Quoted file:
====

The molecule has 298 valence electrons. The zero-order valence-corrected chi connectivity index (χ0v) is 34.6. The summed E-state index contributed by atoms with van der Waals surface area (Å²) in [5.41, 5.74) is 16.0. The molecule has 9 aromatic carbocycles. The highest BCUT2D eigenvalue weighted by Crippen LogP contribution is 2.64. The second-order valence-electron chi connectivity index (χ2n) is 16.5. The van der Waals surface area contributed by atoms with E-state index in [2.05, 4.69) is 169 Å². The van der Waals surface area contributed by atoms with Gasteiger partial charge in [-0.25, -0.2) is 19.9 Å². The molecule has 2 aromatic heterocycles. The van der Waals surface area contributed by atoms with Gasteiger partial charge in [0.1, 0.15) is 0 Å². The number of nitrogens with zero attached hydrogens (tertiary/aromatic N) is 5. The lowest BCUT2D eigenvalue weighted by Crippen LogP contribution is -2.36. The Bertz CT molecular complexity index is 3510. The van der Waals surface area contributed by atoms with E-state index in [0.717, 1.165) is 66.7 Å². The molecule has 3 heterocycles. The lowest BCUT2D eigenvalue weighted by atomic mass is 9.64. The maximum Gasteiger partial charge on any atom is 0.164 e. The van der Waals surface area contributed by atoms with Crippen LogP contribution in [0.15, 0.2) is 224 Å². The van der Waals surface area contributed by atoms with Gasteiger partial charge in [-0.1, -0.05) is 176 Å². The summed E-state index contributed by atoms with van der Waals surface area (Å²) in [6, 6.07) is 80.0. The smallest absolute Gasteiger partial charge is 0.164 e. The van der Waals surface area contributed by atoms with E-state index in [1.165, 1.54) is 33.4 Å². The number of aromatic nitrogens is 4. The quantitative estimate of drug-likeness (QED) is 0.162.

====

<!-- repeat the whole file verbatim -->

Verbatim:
The molecule has 298 valence electrons. The zero-order valence-corrected chi connectivity index (χ0v) is 34.6. The summed E-state index contributed by atoms with van der Waals surface area (Å²) in [5.41, 5.74) is 16.0. The molecule has 9 aromatic carbocycles. The highest BCUT2D eigenvalue weighted by Crippen LogP contribution is 2.64. The second-order valence-electron chi connectivity index (χ2n) is 16.5. The van der Waals surface area contributed by atoms with E-state index in [2.05, 4.69) is 169 Å². The van der Waals surface area contributed by atoms with Gasteiger partial charge in [-0.25, -0.2) is 19.9 Å². The molecule has 2 aromatic heterocycles. The van der Waals surface area contributed by atoms with Gasteiger partial charge in [0.1, 0.15) is 0 Å². The number of nitrogens with zero attached hydrogens (tertiary/aromatic N) is 5. The lowest BCUT2D eigenvalue weighted by Crippen LogP contribution is -2.36. The Bertz CT molecular complexity index is 3510. The van der Waals surface area contributed by atoms with E-state index in [0.717, 1.165) is 66.7 Å². The molecule has 3 heterocycles. The lowest BCUT2D eigenvalue weighted by atomic mass is 9.64. The maximum Gasteiger partial charge on any atom is 0.164 e. The van der Waals surface area contributed by atoms with Crippen LogP contribution in [0.15, 0.2) is 224 Å². The van der Waals surface area contributed by atoms with Gasteiger partial charge in [-0.1, -0.05) is 176 Å². The summed E-state index contributed by atoms with van der Waals surface area (Å²) in [6, 6.07) is 80.0. The smallest absolute Gasteiger partial charge is 0.164 e. The van der Waals surface area contributed by atoms with E-state index in [1.165, 1.54) is 33.4 Å². The number of aromatic nitrogens is 4. The quantitative estimate of drug-likeness (QED) is 0.162.